Don’t Tramp on Ramps

Finally we’re seeing fiddleheads and ramps, these are signs of spring across Ontario.  Ramps, (allium tricoccum ) also known as wild leek or wild garlic only grow wild, meaning many ramp-obsessed foodies are driven to remote and wooded areas to forage for them, scouring the damp forest floor in search of the leafy green perennial.


ramps in the forest



The entire ramp is edible, from the narrow bulb to the scallion-like stem and the broad deep green leaf, but respect and care should be taken when foraging.  In Quebec, ramps are considered a threatened species and are protected under provincial law.

A person may have ramps in his or her possession outside the plant’s natural environment, or may harvest it for the purposes of personal consumption in an annual quantity not exceeding 200 grams of any of its parts or a maximum of 50 bulbs or 50 plants, provided those activities do not take place in a park within the meaning of the National Parks Act. The protected status also prohibits any commercial transactions of ramps; this prevents restaurants from serving ramps as is done in the United States. Failure to comply with these laws is punishable by a fine.

–       ^ “Regulation respecting threatened or vulnerable plant species and their habitats”Gazette officielle. Éditeur officiel du Québec.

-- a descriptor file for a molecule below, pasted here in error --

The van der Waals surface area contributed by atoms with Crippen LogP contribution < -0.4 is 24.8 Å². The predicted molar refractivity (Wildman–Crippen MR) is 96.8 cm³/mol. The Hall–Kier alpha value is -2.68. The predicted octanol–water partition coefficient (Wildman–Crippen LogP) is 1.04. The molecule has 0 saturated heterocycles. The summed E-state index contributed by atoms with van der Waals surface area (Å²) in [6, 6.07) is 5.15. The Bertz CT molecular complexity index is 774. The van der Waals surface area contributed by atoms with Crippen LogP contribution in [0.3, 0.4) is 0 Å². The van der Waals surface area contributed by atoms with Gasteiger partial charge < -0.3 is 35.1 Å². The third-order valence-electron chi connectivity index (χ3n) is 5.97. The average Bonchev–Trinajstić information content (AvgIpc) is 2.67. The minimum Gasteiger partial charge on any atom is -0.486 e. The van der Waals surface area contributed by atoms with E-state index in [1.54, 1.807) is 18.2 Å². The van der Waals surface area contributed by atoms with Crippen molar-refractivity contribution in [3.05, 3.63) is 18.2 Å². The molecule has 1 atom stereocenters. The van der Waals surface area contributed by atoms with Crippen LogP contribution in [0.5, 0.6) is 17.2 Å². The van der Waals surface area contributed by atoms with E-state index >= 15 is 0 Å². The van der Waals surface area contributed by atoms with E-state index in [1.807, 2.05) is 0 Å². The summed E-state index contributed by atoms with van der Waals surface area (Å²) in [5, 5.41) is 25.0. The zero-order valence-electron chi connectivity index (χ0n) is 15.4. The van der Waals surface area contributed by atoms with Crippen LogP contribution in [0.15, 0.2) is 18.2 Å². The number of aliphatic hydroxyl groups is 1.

The good news is, a little ramp goes a long way; they are pungent, strong little devils and you don’t need a truckload to get your fix. You don’t need to pull the whole plant from the ground either; snipping off the stalks and leaves will give you all the ramp you want, and it will leave the bulb in the ground, where it belongs, so it can continue to thrive and grow and propagate year after year.

Pulling up the whole ramp is literally overkill, disrespectful and damaging to the sensitive environment and kind of like killing the goose that laid the golden egg. Furthermore, snipping off the stalks and leaves is a whole lot easier than uprooting the whole plant, and makes cleaning them much easier as well.


Spaghetti with Ramps


Once you’ve got some well washed ramps you can use them in a number of delicious recipes, some of the best I’ve found online are Shrimp Tostadas with Ramp Mojo by Rick Bayless, Warm Potato Salad with Bacon & Ramps, Martha Stewart’s Spaghetti with Ramps, Creamy Potato and Ramp Soup and Bon Appetit’s Buttermilk Biscuits with Ramps & Cracked Coriander.

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